To break this down, think of having a Rolodex full of cards as your list of records. When you put together a Rolodex, you have some sort of way of sorting them in your file. For example, in this image we have Rolodex cards sorted by last name, with "Dietrich, Marlene" as the index or key value of the card. Therefore, if we flip to the D tab and go in alphabetical order, we'll find this card.

Old school rolodex

The index allows us to quickly search for records if we know what the index is, but only in certain cases. If we say:

  • Find the card that says "Dietrich, Marlene" on it

  • Find cards that start with "Diet"

  • Find cards that are alphabetically before or after "Dietrich"

All we need to know is to find what's on the index and then we can grab all the appropriate cards in one go--whether that's Marlene Dietrich's card, the ones before hers, the ones after hers, or just all the ones near hers that start with "Diet". These are SARGable searches–we have everything we need to determine our data just based on one search.

But what happens if you want to find all the cards that have "rich" somewhere in the index? In order to solve this question, you would first have to grab every card in the Rolodex, then evaluate the text on the index to see if it includes rich, then set it aside. Once you're done, you'd have your list. In other words, you have to pull, then analyze—rather than just pull. If you were going through a Rolodex by hand to do this, this would take longer than the first three examples—and as such, these sorts of searches take longer since they're not SARGable.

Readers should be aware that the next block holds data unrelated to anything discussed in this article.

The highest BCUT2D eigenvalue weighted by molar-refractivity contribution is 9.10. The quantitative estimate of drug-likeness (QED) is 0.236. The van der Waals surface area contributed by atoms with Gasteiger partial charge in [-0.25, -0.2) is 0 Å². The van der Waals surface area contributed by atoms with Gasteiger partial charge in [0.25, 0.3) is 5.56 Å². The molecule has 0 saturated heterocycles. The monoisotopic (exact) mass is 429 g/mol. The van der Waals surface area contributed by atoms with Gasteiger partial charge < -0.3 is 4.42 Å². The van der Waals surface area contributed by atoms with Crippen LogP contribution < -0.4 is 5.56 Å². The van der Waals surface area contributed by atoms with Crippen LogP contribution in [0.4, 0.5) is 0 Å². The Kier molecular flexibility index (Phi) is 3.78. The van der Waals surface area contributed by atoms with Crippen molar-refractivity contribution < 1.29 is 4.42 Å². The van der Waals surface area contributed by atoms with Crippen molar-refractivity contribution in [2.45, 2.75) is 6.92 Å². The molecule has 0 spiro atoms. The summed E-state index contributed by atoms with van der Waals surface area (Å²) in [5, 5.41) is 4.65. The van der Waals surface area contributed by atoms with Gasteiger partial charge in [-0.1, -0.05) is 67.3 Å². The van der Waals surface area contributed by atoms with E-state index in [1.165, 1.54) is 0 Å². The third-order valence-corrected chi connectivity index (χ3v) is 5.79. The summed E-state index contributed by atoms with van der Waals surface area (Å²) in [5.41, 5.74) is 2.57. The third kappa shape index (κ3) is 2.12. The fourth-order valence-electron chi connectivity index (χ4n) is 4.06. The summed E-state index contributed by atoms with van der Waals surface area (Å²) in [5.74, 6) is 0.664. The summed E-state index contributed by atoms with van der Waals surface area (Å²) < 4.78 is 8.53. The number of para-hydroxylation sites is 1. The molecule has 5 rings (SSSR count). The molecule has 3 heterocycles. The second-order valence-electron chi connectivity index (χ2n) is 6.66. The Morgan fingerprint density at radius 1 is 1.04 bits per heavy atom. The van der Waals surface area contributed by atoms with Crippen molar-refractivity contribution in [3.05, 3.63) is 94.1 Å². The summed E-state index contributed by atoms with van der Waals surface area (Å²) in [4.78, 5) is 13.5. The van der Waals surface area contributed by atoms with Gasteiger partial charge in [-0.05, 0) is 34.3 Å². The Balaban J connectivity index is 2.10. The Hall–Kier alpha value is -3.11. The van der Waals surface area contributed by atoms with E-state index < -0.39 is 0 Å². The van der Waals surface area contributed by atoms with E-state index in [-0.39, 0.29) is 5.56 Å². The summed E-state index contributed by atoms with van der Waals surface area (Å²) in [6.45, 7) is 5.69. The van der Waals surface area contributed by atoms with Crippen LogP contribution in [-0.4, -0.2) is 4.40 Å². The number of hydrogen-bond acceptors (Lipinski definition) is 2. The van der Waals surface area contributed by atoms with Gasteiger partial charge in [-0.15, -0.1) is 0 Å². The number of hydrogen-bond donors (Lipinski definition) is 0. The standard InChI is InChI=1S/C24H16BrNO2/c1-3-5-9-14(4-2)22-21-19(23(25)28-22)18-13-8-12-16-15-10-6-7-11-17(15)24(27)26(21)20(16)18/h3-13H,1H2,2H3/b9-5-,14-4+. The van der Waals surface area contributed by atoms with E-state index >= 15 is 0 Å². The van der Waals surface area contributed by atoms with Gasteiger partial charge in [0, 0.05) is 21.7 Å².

When we apply this same concept of SARGable searches to Smart Lists, we find that our filters fall into two categories:

Faster Filters

  • Value is (single or multiple values)
  • Value starts with
  • Value is greater than
  • Value is less than
  • Value is at least
  • Value is at most
  • Value is in past/in future
  • Value is in past before/in future before
  • Value is empty
  • Value is between two dates/numbers/etc.

Slower Filters

  • Value is not (single or multiple values)
  • Value contains
  • Value not starts with
  • Value is not empty
  • Value does not contain

Therefore, for best performance, you want to rely on filters from the faster set and limit your use from the slower set when possible.


The Rolodex analogy of databases breaks down a bit when you realize that all fields have indices. If you wanted to query street addresses, they'd still be indexed in the same way that names are, and the same filter rules apply. However, in a few select cases, there can be multiple indices for one field! This is used in cases where you may want to analyze the field values in a few different ways, as it allows for better performance.

Most notably, when storing email addresses, Marketo makes two indices: one for the overall email address itself, and one for everything after the @ symbol. To access this second index, you can use a filter such as:

Email Address contains @demandlab.com

Using the @ symbol at the start of the contains query tells the system to run a query that's like "Value is" or "Value starts with" on that second index of email domains. By contrast, if you use a filter like:

Email Address contains demandlab.com

Marketo will try to do a non-SARGable query on the first Email Address index and thus take longer.